Dublin looks set to lose Smithfield Market where livestock and goods have been bought and sold since the 17th century.
At a Dublin City Council meeting on 5 February 1979, Dublin Corporation approved a proposal to close Smithfield Market for the sale of animals, hay and straw, with effect from Monday 2 April 1979.
The area of Smithfield Market includes Smithfield, North King Street, Red Cow Lane, New Church Street, Haymarket, Arran Street West, Phoenix Street, Bow Street, May Lane, Queen Street and Hendrick Street.
The market was established in 1665 for the sale of straw, hay, sheep, cattle and pigs. One wonders how apparently innocuous transactions such as these could have offended the sensibilities of upper-class women, or ‘ladies of quality’ as they were called back then. Or was something else going on that they did not wish to see? Either way, what we do know is that a subway passage existed between Smithfield and Queen Street, because
It wasn’t considered decorous or proper that they should be seen walking across the courtyard here.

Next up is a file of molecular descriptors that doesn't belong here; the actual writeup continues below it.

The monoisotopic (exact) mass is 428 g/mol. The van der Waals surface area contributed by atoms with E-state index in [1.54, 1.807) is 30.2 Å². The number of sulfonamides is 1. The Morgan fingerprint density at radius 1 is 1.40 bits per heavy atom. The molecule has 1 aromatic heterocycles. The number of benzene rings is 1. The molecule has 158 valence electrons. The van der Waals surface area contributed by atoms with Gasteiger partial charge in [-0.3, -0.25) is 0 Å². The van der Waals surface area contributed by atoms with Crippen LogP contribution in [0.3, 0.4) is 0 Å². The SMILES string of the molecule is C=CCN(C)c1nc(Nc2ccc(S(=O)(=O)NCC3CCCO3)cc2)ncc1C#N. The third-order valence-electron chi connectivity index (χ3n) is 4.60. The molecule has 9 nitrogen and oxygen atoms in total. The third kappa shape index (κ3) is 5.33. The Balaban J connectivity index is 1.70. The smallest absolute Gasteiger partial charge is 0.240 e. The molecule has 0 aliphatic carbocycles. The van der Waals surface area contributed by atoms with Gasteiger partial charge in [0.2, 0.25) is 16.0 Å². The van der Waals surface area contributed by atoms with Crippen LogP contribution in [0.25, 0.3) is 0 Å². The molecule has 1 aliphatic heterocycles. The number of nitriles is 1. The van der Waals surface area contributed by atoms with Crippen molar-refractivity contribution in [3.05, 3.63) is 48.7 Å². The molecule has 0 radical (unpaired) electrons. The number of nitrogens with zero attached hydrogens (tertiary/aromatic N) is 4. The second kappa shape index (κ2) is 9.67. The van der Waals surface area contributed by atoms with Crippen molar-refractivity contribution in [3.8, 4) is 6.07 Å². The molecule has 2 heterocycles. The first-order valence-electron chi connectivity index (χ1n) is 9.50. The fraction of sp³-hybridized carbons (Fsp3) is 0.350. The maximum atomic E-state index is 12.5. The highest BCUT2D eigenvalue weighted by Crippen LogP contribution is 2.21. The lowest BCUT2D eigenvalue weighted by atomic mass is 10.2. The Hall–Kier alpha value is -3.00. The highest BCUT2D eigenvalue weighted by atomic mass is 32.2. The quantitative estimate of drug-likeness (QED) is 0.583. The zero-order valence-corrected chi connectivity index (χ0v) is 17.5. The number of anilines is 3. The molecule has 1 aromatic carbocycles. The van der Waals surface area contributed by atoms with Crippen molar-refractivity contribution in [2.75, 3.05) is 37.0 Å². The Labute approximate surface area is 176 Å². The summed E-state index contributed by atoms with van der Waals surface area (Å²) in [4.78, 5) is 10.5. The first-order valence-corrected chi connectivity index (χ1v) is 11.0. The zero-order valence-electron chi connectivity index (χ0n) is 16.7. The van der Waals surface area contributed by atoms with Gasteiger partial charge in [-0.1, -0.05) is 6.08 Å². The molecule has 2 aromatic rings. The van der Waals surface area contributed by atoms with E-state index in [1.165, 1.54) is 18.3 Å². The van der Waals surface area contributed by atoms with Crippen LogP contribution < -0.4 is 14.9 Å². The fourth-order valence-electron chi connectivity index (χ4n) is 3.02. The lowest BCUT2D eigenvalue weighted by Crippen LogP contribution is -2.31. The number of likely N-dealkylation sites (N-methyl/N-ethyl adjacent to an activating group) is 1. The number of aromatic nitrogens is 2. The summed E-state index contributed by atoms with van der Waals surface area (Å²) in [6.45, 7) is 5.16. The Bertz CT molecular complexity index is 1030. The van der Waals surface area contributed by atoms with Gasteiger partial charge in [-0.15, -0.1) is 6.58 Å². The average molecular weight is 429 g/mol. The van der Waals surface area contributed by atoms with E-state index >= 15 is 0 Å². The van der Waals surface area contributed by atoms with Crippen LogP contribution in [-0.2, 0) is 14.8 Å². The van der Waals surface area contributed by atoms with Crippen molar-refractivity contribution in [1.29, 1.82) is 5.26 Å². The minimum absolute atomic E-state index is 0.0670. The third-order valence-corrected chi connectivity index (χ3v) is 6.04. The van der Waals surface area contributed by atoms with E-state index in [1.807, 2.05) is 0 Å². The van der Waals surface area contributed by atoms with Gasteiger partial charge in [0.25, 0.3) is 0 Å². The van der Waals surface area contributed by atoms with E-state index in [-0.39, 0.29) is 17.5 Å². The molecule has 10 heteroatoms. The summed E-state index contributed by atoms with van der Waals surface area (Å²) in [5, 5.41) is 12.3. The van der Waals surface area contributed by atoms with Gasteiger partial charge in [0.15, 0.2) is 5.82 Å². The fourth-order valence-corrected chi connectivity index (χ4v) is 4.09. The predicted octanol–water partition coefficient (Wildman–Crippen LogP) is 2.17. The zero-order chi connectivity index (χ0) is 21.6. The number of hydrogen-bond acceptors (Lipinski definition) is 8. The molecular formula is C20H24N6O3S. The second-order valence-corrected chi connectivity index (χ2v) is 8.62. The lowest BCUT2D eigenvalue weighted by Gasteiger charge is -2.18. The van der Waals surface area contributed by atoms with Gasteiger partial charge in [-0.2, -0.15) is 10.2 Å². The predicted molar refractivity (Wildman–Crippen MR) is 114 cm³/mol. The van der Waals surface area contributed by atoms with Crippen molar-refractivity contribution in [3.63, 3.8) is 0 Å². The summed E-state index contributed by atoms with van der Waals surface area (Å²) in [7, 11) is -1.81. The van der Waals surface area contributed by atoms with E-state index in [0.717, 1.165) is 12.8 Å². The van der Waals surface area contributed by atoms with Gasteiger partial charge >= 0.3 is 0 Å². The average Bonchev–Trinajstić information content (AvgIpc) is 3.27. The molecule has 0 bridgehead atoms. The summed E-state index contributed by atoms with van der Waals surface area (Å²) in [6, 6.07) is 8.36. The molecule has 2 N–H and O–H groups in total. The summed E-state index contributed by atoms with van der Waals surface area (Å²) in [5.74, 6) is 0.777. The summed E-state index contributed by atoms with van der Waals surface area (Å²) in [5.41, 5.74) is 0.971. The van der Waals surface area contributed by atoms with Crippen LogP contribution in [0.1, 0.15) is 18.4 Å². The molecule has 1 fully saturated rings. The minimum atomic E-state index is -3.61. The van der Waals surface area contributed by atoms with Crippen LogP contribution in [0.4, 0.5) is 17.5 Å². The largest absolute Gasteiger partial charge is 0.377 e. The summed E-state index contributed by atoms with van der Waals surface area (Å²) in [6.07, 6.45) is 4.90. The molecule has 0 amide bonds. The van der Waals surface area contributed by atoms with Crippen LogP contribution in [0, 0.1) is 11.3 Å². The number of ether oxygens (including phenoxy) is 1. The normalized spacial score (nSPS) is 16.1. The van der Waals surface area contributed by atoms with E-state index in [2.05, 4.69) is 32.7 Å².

Derek Davis at Smithfield tunnel (1979)
One of the reasons for closing the market according to Dublin Corporation, is that there have been no sales here for the last seven years. CH Dodd & Co. have been selling hay and straw in Smithfield since 1750, and at present are the only company still trading there. Proprietor John Sweeney hopes that he will not have to move premises, as there is still a demand for his products, even in the age of the car,
There’s more horses now on the Dublin street than I can remember this last 20 years... I’d be very sorry to see it going.
John Sweeney, Smithfield (1979)
An RTÉ News report broadcast on 9 February 1979. The reporter is Derek Davis.